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Global Payments Gains on Expanded Use of Electronic Payments

Global Payments Inc. GPN is set to grow in the long run on the back of increased global consumption and an uptrend in electronic payments as well as integrated payments.

The company’s intensified focus on strengthening its software-driven payments makes it stand out in the industry. Ongoing investments in technology led to the transition in the company’s business mix toward technology enablement, which is expected to represent 60% of its revenues (up from 30% in 2015) and fuel significant growth by the end of 2020 with a balanced portfolio across owned SaS, partnered software, and e-commerce and omnichannel assets.

The acquisitions of APT in 2012, PayPros in 2014 and Heartland in 2016 also expanded the company’s technology platform. Its open software arm was further extended by the buyouts of AdvancedMD and SICOM. Global Payments’ robust technology solutions will continue to set its class apart in the marketplace and position it

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U.S. global media agency demanded outlets return money for internet freedom projects

The U.S. Agency for Global Media has asked three of its outlets to return more than $3 million they were allocated to help people in countries like China and Iran access impartial online news without their government’s knowledge, according to an agency official familiar with the matter.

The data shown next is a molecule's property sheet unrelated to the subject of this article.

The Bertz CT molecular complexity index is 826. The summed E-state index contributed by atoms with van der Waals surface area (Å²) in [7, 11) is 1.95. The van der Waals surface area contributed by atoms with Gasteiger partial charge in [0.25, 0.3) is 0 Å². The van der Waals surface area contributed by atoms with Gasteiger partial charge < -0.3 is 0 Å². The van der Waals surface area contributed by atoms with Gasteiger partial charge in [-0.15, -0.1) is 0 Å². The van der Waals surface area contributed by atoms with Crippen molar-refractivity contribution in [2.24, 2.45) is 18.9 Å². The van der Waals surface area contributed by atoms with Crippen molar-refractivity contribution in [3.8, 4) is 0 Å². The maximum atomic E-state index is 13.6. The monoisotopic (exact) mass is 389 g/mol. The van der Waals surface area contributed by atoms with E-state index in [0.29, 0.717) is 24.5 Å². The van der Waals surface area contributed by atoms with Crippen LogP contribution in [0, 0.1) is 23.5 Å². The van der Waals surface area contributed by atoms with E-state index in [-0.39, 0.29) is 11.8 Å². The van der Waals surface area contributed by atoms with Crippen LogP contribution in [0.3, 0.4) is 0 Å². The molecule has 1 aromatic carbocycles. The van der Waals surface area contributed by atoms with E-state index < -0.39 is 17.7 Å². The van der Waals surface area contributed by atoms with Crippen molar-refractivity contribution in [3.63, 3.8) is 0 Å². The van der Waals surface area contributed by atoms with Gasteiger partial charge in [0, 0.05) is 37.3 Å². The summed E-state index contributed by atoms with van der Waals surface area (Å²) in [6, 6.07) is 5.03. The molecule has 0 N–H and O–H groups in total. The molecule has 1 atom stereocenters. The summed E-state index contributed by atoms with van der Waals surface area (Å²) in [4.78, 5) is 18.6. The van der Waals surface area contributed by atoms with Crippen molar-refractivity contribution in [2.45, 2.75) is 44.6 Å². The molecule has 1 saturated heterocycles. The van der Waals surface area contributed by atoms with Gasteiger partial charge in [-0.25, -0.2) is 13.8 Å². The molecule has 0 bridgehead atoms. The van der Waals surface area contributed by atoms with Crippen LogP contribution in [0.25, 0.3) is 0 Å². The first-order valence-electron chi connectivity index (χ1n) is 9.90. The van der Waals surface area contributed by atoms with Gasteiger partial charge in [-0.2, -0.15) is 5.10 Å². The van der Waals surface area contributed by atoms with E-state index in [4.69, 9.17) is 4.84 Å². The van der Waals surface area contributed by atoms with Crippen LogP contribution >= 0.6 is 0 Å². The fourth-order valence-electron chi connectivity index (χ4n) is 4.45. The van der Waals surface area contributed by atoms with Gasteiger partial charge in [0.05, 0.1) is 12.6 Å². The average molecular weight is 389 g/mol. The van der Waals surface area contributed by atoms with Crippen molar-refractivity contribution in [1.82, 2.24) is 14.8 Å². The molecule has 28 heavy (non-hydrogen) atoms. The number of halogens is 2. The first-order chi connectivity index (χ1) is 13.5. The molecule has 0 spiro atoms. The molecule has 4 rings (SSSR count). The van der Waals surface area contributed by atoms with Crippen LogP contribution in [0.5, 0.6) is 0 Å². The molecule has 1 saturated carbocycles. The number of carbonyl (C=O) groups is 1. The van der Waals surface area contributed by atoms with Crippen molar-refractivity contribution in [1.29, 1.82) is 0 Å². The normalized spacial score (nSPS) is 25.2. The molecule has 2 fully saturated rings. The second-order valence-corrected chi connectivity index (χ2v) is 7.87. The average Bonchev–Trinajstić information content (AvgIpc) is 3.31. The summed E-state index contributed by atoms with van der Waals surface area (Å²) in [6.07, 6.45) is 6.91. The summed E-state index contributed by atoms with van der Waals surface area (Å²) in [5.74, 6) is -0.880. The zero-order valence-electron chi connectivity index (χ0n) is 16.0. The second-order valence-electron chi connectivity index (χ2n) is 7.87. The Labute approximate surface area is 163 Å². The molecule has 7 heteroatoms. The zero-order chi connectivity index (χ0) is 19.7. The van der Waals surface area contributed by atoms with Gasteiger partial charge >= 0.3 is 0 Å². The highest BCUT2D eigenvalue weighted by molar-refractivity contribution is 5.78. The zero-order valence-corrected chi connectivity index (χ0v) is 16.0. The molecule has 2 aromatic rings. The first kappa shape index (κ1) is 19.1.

The official said Middle East Broadcasting Networks, Radio Free Asia and Radio Free Europe, were told to return the so-called internet freedom money to USAGM. In Radio Free Asia’s case, that money was supposed to go to the Open Technology Fund, a digital rights non-profit financed by taxpayers.

It’s the latest example of how the Trump administration is trying to revamp the agency, which oversees taxpayer-funded media properties, and which the administration says has strayed too far from its mission of representing the U.S. abroad. New CEO Michael Pack has tried to dramatically reshape the agency by firing outlet heads and other senior